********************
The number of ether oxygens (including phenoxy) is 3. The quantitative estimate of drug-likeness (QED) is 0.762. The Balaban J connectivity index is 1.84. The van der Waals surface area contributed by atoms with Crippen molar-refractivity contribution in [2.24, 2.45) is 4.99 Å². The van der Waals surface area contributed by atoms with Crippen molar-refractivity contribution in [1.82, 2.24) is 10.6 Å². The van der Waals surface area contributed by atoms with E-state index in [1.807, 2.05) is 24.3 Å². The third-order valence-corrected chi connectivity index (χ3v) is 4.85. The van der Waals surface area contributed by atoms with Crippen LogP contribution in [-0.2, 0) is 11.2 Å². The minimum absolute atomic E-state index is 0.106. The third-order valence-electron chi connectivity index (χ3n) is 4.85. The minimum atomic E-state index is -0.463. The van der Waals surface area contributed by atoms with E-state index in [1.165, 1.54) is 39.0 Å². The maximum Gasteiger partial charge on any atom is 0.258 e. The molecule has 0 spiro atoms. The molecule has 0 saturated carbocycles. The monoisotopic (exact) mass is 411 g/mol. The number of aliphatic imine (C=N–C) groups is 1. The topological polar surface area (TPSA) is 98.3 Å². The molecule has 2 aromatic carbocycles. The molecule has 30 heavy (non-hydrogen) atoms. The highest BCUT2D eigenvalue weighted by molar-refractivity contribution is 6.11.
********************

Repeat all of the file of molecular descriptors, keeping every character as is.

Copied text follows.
The number of ether oxygens (including phenoxy) is 3. The quantitative estimate of drug-likeness (QED) is 0.762. The Balaban J connectivity index is 1.84. The van der Waals surface area contributed by atoms with Crippen molar-refractivity contribution in [2.24, 2.45) is 4.99 Å². The van der Waals surface area contributed by atoms with Crippen molar-refractivity contribution in [1.82, 2.24) is 10.6 Å². The van der Waals surface area contributed by atoms with E-state index in [1.807, 2.05) is 24.3 Å². The third-order valence-corrected chi connectivity index (χ3v) is 4.85. The van der Waals surface area contributed by atoms with Crippen LogP contribution in [-0.2, 0) is 11.2 Å². The minimum absolute atomic E-state index is 0.106. The third-order valence-electron chi connectivity index (χ3n) is 4.85. The minimum atomic E-state index is -0.463. The van der Waals surface area contributed by atoms with E-state index in [1.165, 1.54) is 39.0 Å². The maximum Gasteiger partial charge on any atom is 0.258 e. The molecule has 0 spiro atoms. The molecule has 0 saturated carbocycles. The monoisotopic (exact) mass is 411 g/mol. The number of aliphatic imine (C=N–C) groups is 1. The topological polar surface area (TPSA) is 98.3 Å². The molecule has 2 aromatic carbocycles. The molecule has 30 heavy (non-hydrogen) atoms. The highest BCUT2D eigenvalue weighted by molar-refractivity contribution is 6.11.